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Reduced Embassy Staffing and Support Prompt Risk Rating

In light of recent events in Cuba, we raised the country's risk rating from unrated to elevated risk on October 3, 2017.

On September 29, the U.S. State Department ordered the mandatory departure of non-emergency embassy personnel and family members, citing the Cuban government's inability to guarantee the safety of U.S. diplomats. The U.S. State Department also warned U.S. citizens against travel to Cuba.

Over the past several months, more than 20 U.S. Embassy employees have suffered a variety of physical symptoms (e.g. hearing loss, dizziness, headaches, fatigue, and reduced cognitive functioning) from attacks of an unknown nature. There is very little public information about the nature of the attacks or the perpetrators. According to the U.S. Embassy in Havana, the attacks have occurred in U.S. diplomatic residences and in two hotels: Hotel Nacional and Hotel Capri. These attacks reportedly led the U.S. government to expel two Cuban diplomats from the U.S. Further stress on the diplomatic relationship could complicate the situation.

A colorful street in Cuba; Photo by Alexander Kunze on Unsplash

Decreased Support for U.S. Citizen Travelers

Downsizing the U.S. Embassy staff and operations will reduce the embassy’s ability to provide services to American citizens in Cuba, including routine assistance to U.S. citizen travelers. Compounding matters, Hurricane Irma caused severe flooding and widespread damage. The embassy is advising U.S. citizens against in-person visits due to the building's damage.

Advice for Harvard Travelers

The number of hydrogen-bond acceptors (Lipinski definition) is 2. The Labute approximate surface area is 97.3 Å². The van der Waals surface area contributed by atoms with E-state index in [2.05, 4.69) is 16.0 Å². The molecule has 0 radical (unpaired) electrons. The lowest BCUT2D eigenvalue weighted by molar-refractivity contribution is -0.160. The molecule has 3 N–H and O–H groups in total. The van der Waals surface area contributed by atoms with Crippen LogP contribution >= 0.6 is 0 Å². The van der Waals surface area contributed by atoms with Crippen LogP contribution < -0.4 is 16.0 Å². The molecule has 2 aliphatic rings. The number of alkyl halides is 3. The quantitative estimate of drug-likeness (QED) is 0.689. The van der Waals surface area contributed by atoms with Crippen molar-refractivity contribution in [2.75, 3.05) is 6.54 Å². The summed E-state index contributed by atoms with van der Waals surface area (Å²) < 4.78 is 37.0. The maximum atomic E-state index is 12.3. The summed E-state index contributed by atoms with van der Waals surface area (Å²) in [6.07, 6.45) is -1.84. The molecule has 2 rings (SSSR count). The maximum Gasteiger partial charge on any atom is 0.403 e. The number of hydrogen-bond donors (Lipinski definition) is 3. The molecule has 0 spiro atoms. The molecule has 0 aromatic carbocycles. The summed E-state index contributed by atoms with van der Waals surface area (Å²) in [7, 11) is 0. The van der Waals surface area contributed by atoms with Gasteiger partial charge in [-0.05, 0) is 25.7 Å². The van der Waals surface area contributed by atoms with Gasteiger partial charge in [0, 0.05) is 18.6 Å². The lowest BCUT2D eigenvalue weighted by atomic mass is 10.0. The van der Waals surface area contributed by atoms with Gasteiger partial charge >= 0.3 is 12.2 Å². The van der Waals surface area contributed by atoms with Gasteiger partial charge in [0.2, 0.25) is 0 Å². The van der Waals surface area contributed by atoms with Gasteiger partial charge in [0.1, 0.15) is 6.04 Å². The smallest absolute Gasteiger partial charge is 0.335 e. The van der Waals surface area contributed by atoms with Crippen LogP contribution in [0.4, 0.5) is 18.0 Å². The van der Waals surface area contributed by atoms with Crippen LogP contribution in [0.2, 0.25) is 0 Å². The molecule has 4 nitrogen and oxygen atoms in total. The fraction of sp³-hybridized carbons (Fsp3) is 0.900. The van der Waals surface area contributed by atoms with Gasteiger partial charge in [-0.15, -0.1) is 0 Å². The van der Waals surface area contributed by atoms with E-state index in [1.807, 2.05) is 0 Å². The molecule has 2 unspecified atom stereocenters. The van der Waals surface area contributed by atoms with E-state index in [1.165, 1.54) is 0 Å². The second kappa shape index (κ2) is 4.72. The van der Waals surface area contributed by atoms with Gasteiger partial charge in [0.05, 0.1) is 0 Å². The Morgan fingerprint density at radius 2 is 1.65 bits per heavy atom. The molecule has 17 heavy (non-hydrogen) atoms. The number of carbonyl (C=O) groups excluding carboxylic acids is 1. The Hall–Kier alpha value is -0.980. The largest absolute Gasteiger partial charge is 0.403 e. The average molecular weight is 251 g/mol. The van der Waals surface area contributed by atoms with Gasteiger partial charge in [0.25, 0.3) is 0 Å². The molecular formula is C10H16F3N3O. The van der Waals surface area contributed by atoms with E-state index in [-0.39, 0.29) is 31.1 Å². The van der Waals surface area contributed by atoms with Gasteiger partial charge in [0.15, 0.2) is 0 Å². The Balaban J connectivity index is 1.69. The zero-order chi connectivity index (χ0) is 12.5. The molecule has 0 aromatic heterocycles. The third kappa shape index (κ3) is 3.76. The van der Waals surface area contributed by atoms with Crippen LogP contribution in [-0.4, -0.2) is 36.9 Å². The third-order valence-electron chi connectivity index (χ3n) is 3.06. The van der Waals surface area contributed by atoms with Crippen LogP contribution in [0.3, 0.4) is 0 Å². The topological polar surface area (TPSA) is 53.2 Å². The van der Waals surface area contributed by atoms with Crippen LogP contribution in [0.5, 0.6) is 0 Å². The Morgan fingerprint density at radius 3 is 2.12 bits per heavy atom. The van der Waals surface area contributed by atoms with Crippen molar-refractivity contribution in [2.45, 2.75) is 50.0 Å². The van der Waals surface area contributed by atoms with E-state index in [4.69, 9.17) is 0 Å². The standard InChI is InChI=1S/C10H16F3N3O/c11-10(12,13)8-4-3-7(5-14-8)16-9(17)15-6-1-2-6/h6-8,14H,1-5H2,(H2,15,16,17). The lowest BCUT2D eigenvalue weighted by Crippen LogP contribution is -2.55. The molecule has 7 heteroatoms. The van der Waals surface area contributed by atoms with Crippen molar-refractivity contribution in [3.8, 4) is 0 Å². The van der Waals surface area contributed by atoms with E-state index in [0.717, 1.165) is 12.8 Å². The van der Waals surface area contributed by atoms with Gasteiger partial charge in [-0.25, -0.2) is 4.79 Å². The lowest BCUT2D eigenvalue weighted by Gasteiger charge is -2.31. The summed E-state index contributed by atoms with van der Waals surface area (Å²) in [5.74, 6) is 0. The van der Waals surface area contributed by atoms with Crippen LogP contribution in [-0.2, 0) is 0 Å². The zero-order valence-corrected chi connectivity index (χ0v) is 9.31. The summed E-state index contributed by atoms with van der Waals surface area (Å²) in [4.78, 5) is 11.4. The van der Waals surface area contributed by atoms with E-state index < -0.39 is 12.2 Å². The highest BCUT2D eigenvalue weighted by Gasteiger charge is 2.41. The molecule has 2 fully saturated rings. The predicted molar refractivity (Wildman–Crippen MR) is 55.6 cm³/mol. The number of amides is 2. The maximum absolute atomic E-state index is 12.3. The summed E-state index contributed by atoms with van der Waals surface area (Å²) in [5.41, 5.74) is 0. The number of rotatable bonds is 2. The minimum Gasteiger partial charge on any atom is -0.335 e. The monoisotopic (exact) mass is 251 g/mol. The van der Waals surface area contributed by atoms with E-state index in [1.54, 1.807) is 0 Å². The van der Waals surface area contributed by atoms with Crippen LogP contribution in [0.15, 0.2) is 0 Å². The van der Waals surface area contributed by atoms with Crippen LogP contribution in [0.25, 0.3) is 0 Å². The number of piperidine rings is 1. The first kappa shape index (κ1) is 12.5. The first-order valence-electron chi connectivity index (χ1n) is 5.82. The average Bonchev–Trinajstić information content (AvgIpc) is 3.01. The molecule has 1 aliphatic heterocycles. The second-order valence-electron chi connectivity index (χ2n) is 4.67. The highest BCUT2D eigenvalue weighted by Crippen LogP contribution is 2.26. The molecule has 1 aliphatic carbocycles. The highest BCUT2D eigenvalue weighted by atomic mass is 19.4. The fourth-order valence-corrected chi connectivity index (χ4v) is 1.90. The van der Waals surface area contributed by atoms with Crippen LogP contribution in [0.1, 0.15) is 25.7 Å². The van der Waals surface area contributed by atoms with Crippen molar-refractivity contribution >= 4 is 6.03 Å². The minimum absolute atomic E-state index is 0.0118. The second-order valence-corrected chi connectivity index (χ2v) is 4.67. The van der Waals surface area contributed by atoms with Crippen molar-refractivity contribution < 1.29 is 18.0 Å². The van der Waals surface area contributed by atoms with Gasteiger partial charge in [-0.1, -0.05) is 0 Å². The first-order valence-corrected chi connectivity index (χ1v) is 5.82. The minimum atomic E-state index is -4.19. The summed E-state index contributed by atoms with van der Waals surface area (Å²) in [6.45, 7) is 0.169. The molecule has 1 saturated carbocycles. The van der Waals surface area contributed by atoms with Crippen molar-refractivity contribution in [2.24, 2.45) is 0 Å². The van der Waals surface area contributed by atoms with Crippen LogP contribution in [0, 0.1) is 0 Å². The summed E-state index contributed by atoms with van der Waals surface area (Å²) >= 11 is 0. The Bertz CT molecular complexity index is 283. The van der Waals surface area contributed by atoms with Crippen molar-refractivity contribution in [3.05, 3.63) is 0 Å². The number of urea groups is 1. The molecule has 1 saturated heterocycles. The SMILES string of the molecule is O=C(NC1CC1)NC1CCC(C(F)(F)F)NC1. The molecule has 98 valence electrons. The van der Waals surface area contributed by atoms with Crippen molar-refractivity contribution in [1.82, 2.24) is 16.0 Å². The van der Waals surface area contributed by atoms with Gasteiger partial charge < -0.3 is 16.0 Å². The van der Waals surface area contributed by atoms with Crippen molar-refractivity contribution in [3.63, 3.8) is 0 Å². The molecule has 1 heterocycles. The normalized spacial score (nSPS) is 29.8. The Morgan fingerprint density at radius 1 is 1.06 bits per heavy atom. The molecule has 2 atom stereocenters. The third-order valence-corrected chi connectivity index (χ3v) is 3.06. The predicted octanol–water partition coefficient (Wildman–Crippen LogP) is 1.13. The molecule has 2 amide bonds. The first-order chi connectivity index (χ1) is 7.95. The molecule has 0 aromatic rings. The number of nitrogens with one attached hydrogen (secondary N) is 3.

You should consider this heightened level of uncertainty when assessing your need to travel to Cuba. If the number of travelers to Cuba declines significantly, airlines may have to reduce or cancel scheduled flights.

Anyone planning to travel to Cuba in the next several months and who would like to discuss specific concerns is encouraged to email our International Safety & Security team,

Given the elevated risk rating, all Harvard College students traveling to Cuba with Harvard sponsorship are required to follow the Harvard College student travel policy.

While in Cuba, we advise you to avoid areas where U.S. diplomats live, work, and frequent, including Hotel Nacional and Hotel Capri. You should also be aware of the 180 businesses listed on the U.S. Treasury Department's list of restricted entities. The list includes hotels and restaurants that travelers can no longer engage in financial transactions with as of November 9, 2017.  

If you're in need of medical or security assistance or evacuation while in Cuba, contact Harvard Travel Assist, our 24/7 global emergency response program, at +1-617-998-0000 or

We'll continue to monitor the situation and adjust our risk rating and travel advice as needed.